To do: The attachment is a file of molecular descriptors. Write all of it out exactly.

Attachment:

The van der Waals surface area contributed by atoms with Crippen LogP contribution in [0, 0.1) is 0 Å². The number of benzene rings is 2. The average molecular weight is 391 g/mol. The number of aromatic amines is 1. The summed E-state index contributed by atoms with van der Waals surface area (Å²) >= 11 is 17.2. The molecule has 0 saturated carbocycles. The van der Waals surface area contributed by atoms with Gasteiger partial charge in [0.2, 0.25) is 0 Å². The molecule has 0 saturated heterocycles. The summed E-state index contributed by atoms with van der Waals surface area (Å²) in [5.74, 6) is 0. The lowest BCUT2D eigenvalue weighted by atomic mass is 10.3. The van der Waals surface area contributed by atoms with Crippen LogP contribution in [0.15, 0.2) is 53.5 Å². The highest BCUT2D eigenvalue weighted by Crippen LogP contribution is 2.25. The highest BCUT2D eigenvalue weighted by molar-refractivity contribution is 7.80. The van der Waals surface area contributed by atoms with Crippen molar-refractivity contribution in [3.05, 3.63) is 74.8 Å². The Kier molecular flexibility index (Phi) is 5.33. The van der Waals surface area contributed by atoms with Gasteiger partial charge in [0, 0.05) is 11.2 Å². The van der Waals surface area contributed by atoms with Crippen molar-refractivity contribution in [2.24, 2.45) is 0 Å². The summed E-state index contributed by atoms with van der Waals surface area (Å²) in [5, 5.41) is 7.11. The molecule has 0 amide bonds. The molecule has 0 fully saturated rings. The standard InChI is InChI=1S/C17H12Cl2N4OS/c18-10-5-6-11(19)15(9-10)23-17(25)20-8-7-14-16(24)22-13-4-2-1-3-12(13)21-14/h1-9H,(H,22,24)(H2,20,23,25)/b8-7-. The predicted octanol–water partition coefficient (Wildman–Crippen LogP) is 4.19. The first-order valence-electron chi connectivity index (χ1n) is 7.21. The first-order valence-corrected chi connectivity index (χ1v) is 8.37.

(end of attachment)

The van der Waals surface area contributed by atoms with Crippen LogP contribution in [0, 0.1) is 0 Å². The number of benzene rings is 2. The average molecular weight is 391 g/mol. The number of aromatic amines is 1. The summed E-state index contributed by atoms with van der Waals surface area (Å²) >= 11 is 17.2. The molecule has 0 saturated carbocycles. The van der Waals surface area contributed by atoms with Gasteiger partial charge in [0.2, 0.25) is 0 Å². The molecule has 0 saturated heterocycles. The summed E-state index contributed by atoms with van der Waals surface area (Å²) in [5.74, 6) is 0. The lowest BCUT2D eigenvalue weighted by atomic mass is 10.3. The van der Waals surface area contributed by atoms with Crippen LogP contribution in [0.15, 0.2) is 53.5 Å². The highest BCUT2D eigenvalue weighted by Crippen LogP contribution is 2.25. The highest BCUT2D eigenvalue weighted by molar-refractivity contribution is 7.80. The van der Waals surface area contributed by atoms with Crippen molar-refractivity contribution in [3.05, 3.63) is 74.8 Å². The Kier molecular flexibility index (Phi) is 5.33. The van der Waals surface area contributed by atoms with Gasteiger partial charge in [0, 0.05) is 11.2 Å². The van der Waals surface area contributed by atoms with Crippen molar-refractivity contribution in [2.24, 2.45) is 0 Å². The summed E-state index contributed by atoms with van der Waals surface area (Å²) in [5, 5.41) is 7.11. The molecule has 0 amide bonds. The molecule has 0 fully saturated rings. The standard InChI is InChI=1S/C17H12Cl2N4OS/c18-10-5-6-11(19)15(9-10)23-17(25)20-8-7-14-16(24)22-13-4-2-1-3-12(13)21-14/h1-9H,(H,22,24)(H2,20,23,25)/b8-7-. The predicted octanol–water partition coefficient (Wildman–Crippen LogP) is 4.19. The first-order valence-electron chi connectivity index (χ1n) is 7.21. The first-order valence-corrected chi connectivity index (χ1v) is 8.37.